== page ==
El Camino College lacks zero textbook cost info for state mandate

El Camino College has made efforts to bring Open Educational Resources to campus by participating in free textbook costs for students while having more to do in order to satisfy California’s mandate.

The Zero Textbook Cost (ZTC) movement started in California in 2017, spurred by the Open Access Movement across California aiming to make higher education affordable and accessible for students through no-cost educational materials; primarily free textbooks costs. Open educational resources (OERs) allow for freely distributed educational resources.

“Zero textbook cost classes mean that the student who’s enrolled in that class does not have to pay for a textbook, a homework code or those sorts of learning materials,” said Mary McMillan, an El Camino College (ECC) digital resources librarian and chairwoman of the OER Advisory Committee.

Since 2017, ECC has been in the process of implementing OERs like zero textbook costs with leaders like McMillan.

McMillan said that there are over 70 faculty members using open educational resources and 275 zero textbook cost class sections.

While ECC is rolling out this free textbook program, there is still work to be done.

Despite the accomplishments, McMillan said ECC is still one of 39 community colleges in California listed as lacking in ZTC information.

Because of the Open Access Movement, Governor Gavin Newsom has agreed to commit $115 million to California’s community colleges to create ZTC degrees, where a full degree path is free of textbook costs. Colleges must meet certain criteria for these degrees to work.

According to state mandate CA SB1359, “CCCs [California Community Colleges] are required, in law, to mark ‘no cost’ sections.”

Zero textbook cost information is available through a tool that current students can access to plan their course schedules at ECC.

Only presently enrolled students at ECC have access to ZTC information, while prospective students do not. However, as McMillan said, this accessibility is in the works for everyone to have.

El Camino is hoping to transition into making zero textbook cost notations “clearly searchable and visible as an attribute in [their] online public schedule,” which would ensure that anyone can have access to such information, McMillan said.

ECC has not satisfied the legal state mandate requirement for zero textbook costs.

“The state now has a requirement that all the community colleges and the Cal State university systems place in their online course schedule a means for students to clearly search in their public schedule which classes are zero textbook cost,” McMillan said.

ECC is working on this resource but still has more to do in order to meet state requirements, such as making more ZTC information available to current students and the general public.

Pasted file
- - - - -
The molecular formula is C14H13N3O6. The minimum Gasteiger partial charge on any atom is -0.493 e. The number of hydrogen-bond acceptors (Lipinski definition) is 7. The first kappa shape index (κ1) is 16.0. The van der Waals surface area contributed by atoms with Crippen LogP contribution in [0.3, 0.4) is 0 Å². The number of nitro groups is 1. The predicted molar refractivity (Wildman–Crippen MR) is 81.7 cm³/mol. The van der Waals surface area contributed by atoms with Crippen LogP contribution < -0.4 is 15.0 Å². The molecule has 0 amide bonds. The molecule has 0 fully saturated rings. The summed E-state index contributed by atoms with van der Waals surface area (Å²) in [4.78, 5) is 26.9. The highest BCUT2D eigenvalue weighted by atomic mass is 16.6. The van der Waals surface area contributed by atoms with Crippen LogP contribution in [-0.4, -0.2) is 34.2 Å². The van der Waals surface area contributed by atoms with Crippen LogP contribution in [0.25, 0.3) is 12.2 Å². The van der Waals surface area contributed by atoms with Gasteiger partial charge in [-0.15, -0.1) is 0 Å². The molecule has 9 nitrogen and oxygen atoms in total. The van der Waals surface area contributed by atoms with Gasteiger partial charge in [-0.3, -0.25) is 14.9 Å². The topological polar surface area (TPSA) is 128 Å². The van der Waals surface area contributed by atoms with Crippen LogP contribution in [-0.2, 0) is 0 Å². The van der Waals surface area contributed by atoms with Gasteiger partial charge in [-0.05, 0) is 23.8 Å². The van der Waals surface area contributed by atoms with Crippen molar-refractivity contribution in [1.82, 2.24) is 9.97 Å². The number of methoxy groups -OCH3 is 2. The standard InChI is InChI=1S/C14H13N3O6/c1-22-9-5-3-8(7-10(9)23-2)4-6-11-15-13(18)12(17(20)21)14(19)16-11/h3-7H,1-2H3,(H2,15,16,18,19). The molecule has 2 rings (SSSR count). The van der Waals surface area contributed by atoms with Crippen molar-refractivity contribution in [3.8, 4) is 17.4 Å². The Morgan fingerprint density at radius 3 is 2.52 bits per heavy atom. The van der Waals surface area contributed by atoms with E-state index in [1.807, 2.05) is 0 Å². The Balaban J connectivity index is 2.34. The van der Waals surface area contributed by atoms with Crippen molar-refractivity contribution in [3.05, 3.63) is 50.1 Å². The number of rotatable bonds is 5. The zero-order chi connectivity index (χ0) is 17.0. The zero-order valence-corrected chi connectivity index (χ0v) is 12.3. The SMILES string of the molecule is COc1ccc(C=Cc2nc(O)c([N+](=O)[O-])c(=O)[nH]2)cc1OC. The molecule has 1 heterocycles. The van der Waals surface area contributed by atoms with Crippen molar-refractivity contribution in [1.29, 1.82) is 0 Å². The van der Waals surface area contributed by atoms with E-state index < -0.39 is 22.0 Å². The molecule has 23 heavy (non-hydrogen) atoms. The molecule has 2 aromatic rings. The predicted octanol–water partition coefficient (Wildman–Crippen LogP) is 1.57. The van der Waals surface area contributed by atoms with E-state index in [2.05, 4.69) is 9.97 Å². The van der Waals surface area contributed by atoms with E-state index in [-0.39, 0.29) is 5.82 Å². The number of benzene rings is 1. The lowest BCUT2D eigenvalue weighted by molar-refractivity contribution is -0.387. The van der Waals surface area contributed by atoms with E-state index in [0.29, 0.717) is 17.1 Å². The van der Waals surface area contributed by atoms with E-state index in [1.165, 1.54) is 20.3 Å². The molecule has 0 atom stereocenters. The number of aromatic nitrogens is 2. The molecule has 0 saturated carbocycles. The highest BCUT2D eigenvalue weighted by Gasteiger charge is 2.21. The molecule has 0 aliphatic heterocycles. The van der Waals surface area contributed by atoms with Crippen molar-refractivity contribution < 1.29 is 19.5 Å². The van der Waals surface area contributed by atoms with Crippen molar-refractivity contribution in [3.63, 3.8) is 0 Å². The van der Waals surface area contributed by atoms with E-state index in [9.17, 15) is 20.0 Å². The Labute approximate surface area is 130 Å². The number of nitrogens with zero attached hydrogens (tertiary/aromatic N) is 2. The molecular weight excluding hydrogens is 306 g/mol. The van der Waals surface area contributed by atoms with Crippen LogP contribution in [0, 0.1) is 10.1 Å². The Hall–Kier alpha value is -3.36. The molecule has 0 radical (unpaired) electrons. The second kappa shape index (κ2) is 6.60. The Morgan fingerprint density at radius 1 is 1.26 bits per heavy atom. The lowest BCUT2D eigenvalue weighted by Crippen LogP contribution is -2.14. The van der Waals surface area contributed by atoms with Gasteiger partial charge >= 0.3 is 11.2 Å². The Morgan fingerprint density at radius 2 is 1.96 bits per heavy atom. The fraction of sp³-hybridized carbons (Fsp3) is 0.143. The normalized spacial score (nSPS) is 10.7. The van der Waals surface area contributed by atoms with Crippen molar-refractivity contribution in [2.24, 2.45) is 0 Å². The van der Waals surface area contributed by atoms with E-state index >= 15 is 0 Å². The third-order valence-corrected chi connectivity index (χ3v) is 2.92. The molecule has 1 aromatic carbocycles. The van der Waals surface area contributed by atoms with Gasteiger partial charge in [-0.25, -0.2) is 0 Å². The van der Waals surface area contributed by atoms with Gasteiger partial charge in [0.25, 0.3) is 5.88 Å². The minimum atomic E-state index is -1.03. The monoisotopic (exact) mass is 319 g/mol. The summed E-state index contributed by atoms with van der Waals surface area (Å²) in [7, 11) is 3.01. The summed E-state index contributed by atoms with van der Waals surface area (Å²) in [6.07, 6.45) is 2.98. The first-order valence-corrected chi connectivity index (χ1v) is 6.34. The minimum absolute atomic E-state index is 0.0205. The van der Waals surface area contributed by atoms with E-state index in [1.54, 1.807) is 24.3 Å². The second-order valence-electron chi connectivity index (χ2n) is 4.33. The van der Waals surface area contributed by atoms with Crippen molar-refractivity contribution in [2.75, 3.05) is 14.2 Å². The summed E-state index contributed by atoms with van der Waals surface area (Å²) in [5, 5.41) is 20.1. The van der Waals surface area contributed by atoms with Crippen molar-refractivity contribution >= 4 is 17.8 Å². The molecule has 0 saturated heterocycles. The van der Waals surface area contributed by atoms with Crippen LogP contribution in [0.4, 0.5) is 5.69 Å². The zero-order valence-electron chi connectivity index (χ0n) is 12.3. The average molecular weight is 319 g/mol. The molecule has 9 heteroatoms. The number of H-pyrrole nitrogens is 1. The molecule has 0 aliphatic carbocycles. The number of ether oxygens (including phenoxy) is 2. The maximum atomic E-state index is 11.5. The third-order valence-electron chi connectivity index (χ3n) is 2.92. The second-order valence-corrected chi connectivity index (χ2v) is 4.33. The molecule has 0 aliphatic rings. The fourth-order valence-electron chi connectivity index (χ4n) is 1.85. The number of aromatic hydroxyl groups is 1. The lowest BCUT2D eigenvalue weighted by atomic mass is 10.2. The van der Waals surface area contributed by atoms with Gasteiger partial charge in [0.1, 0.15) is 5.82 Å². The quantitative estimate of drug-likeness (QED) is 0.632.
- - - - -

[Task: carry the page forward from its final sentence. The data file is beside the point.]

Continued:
Students on ECC’s Associated Students Organization’s (ASO) Executive Cabinet, such as Karina Ramirez, student trustee, and Andrea Fernandez Cruz, director of Public Relations, are working to increase student awareness of these free educational materials.

Ramirez said they promote zero textbook costs through flyers and posts on social media such as ECC’s ASO Instagram and that students “get really interested” when hearing about OER.

Implementing resources such as ZTC gradually gives low-income students more opportunities to pursue degrees they are passionate about.

Ramirez said scholarship recipients, “would practically be attending college while getting an education for free” using zero textbook costs.

The current registration system for ECC also has an option where students can choose zero textbook cost courses when they click to add a class, to “filter and actually find these courses,” Ramirez said.

This allows for students more access to ZTC information, adding convenience as they have it right in front of them.

Faculty at ECC also understand how limiting overpriced materials can be for their students.

ECC Dean of Industry and Technology, David Gonzales, said his department is “always working to reduce the costs of textbooks to students.”

The department has many trade-related programs, meaning demand for high-quality materials to ensure students are learning skills thoroughly, but often with higher textbook fees.

Gonzalez said, if a cheaper alternative to textbooks exists, it would suggest that the “learning outcome of the course is met, and that’s highly advantageous to the students,” because they can afford these educational materials.

For students and faculty, ZTC was significant to their college experience. For some students, these zero costs could be the difference between staying in college or not.

McMillan said that across California and at ECC, new technologies, opportunities, and potential collaborations are being looked at and that these opportunities bring the prospect of academic freedom, opening possibilities of customizing new, free materials for students to access.

They are “giving us the way to provide this opportunity to students to remove barriers for them,” McMillan said.